The police refused to put anything in writing and Daw Thea Thea and Daw Htar Htar left without the keys. By Monday, February 22, the shop’s locks had been removed and changed, according to the ousted foreign sides.
Daw Thea Thea, Ms Storaas and an independent local lawyer confirmed the meeting with police took place. But multiple police officers at Botahtaung police station said they knew nothing about any dispute at Pomelo.
For Pomelo Company Limited, it looked like business as usual yesterday afternoon. Tourists browsed papier mâché giraffes and trendy seat cushions, oblivious to the recent turmoil. Only the website shows signs of change, with a note pinned to the top stating that emails coming from “pomelopartnerships” are not from the group who ran the day-to-day operation for the past four years.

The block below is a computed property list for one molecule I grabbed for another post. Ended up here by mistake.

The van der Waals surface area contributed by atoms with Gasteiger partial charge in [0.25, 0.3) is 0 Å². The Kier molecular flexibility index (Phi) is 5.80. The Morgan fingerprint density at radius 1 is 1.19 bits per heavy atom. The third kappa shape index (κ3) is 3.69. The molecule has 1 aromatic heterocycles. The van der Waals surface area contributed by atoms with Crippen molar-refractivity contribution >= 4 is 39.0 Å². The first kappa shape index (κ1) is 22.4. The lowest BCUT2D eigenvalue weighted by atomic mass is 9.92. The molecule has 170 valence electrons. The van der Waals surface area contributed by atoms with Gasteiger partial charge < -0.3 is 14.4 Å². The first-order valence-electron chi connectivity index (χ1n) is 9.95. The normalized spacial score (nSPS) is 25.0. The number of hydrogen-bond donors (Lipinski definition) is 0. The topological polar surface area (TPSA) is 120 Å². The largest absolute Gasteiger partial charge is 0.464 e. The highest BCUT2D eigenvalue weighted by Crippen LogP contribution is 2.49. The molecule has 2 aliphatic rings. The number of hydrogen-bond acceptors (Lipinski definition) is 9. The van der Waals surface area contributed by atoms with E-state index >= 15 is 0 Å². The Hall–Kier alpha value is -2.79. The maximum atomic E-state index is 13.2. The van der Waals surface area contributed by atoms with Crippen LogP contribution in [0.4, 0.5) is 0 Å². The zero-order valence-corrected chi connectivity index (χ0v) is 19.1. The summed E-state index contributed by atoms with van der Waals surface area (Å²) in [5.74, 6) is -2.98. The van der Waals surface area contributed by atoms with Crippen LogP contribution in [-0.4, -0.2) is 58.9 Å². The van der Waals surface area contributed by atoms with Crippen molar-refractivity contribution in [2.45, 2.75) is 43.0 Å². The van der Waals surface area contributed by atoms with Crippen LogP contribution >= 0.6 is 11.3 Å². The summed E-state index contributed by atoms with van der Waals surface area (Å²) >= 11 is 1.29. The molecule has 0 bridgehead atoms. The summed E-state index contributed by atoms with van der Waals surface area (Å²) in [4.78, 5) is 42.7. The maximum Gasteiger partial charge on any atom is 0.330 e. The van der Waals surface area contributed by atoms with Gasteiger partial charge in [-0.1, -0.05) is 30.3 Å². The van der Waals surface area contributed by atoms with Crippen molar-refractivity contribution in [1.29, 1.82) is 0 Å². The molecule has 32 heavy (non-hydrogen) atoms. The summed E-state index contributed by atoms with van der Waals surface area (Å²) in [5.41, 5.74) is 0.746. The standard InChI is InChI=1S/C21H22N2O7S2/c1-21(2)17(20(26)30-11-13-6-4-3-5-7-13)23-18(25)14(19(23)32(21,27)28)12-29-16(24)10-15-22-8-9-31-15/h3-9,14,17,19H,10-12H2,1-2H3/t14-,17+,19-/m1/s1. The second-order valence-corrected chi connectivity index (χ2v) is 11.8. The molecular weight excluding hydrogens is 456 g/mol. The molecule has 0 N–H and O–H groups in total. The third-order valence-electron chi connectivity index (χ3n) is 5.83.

Daw Thea Thea describes the past year as “a nightmare” and insists she does not “want to be in this situation”. She is sad that the foreigners have left their former roles, but feels it is necessary to preserve the mission of Pomelo.
“No one is right or wrong but this is what has happened,” she said.
In an earlier press statement, the PCL board said, “At this time when Myanmar transitions to a more open and just society, Pomelo can act as a strong example for Myanmar social business across the country.
“Pomelo is in good hands and the Board wishes to thank its staff and producer groups for their great work, and the community for its ongoing support.”
Ms Storaas, Ms Ortiz and Ms Kroeber have no legal claims to the Pomelo store, the products in the shop or the money that had been accumulated.